“The land owners have been so good to us. Giving us this land to occupy for free for seven years now, but they can’t continue to do this forever. They started pressuring us to leave in 2017, we pleaded and they gave us more time hoping that before 2020 the government will provide an alternative for us. On our part, we started making efforts to get another land that was when a non-governmental organization called OAB Foundation  gave a small space to us, we managed to build some school blocks so we can teach the children, but the space is too small for us to relocate, if we do, where will the rest go?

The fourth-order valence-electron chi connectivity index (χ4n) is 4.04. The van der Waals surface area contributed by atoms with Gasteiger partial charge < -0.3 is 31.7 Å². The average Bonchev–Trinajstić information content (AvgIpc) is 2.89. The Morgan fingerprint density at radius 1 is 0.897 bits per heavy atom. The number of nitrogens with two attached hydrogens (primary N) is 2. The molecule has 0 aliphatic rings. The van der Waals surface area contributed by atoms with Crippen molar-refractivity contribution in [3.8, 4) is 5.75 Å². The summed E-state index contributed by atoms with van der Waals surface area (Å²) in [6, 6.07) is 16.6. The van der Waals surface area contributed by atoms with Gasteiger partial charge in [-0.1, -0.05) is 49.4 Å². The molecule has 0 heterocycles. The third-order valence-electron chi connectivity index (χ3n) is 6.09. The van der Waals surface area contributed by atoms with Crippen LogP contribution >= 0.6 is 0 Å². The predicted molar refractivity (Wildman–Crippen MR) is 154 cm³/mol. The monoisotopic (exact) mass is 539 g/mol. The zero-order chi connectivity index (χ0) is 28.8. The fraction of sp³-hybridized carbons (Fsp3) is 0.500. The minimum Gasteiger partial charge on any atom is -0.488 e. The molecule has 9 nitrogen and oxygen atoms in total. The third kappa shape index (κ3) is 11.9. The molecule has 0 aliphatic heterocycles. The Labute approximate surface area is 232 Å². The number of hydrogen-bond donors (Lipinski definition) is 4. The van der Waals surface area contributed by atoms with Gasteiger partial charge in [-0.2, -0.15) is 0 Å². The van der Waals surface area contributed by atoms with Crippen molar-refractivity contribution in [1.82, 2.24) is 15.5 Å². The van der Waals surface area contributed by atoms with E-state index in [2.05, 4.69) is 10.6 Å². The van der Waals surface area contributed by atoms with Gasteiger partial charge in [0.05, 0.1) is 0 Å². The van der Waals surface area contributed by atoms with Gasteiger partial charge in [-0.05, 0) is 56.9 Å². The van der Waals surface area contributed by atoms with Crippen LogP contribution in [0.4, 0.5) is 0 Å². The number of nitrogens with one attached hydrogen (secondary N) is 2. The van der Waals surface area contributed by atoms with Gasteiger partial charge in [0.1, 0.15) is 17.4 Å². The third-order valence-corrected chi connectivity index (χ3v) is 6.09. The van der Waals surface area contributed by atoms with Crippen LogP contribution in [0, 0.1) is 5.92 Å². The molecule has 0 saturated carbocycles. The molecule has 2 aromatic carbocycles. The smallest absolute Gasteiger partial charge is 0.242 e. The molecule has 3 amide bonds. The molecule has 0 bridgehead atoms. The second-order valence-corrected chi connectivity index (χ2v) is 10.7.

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     Bewailing on the living conditions they have found themselves, he said; the tents which they had constructed with pieces of old woods, zinc and polythene drips water whenever it rains accompanied with intense sun rays.

  “Anytime the sun is hot, you can’t run into the room to hide, the heat will drive you out and it because the zincs and materials we use to make this tent are just batched, some of them were already spoilt before we picked them and tried to use them, and the rain is even worse, once it comes, sometimes the wind is so heavy that it blows the tents away or ruins it, then we wait for the rain to stop before we rearrange and sleep with severe cold but we know this will all be over soon ” he said with enthusiasm.

Another IDP who also preferred not to be mentioned pleaded with the government to provide a place for them to stay; she has nowhere to go with her three children.